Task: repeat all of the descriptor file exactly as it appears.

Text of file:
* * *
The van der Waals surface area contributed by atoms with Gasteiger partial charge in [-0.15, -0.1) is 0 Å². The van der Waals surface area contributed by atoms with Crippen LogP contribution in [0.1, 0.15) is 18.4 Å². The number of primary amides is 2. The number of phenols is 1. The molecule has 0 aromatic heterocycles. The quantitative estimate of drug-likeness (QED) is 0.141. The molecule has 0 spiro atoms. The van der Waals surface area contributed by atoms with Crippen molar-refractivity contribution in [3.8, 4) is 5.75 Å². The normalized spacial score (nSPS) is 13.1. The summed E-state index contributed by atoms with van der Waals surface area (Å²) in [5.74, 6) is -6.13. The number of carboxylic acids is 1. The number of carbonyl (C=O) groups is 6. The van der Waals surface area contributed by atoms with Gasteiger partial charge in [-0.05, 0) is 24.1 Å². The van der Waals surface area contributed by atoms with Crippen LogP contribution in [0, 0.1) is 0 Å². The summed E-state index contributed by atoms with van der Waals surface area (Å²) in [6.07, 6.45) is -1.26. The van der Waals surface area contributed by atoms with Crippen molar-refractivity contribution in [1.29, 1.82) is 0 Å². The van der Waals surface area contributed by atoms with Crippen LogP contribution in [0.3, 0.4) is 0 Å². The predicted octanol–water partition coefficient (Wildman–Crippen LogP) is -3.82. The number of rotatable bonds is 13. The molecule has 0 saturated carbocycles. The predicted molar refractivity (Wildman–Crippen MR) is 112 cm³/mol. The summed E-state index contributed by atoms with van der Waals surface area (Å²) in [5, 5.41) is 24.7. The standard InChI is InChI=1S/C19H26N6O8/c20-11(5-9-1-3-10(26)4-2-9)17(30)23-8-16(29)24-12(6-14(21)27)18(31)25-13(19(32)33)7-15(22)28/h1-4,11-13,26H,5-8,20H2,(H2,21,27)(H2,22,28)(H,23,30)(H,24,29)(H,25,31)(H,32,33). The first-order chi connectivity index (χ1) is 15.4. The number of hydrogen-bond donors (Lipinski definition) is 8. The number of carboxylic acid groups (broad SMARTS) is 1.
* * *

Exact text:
The van der Waals surface area contributed by atoms with Gasteiger partial charge in [-0.15, -0.1) is 0 Å². The van der Waals surface area contributed by atoms with Crippen LogP contribution in [0.1, 0.15) is 18.4 Å². The number of primary amides is 2. The number of phenols is 1. The molecule has 0 aromatic heterocycles. The quantitative estimate of drug-likeness (QED) is 0.141. The molecule has 0 spiro atoms. The van der Waals surface area contributed by atoms with Crippen molar-refractivity contribution in [3.8, 4) is 5.75 Å². The normalized spacial score (nSPS) is 13.1. The summed E-state index contributed by atoms with van der Waals surface area (Å²) in [5.74, 6) is -6.13. The number of carboxylic acids is 1. The number of carbonyl (C=O) groups is 6. The van der Waals surface area contributed by atoms with Gasteiger partial charge in [-0.05, 0) is 24.1 Å². The van der Waals surface area contributed by atoms with Crippen LogP contribution in [0, 0.1) is 0 Å². The summed E-state index contributed by atoms with van der Waals surface area (Å²) in [6.07, 6.45) is -1.26. The van der Waals surface area contributed by atoms with Crippen molar-refractivity contribution in [1.29, 1.82) is 0 Å². The van der Waals surface area contributed by atoms with Crippen LogP contribution in [0.3, 0.4) is 0 Å². The predicted octanol–water partition coefficient (Wildman–Crippen LogP) is -3.82. The number of rotatable bonds is 13. The molecule has 0 saturated carbocycles. The predicted molar refractivity (Wildman–Crippen MR) is 112 cm³/mol. The summed E-state index contributed by atoms with van der Waals surface area (Å²) in [5, 5.41) is 24.7. The standard InChI is InChI=1S/C19H26N6O8/c20-11(5-9-1-3-10(26)4-2-9)17(30)23-8-16(29)24-12(6-14(21)27)18(31)25-13(19(32)33)7-15(22)28/h1-4,11-13,26H,5-8,20H2,(H2,21,27)(H2,22,28)(H,23,30)(H,24,29)(H,25,31)(H,32,33). The first-order chi connectivity index (χ1) is 15.4. The number of hydrogen-bond donors (Lipinski definition) is 8. The number of carboxylic acid groups (broad SMARTS) is 1.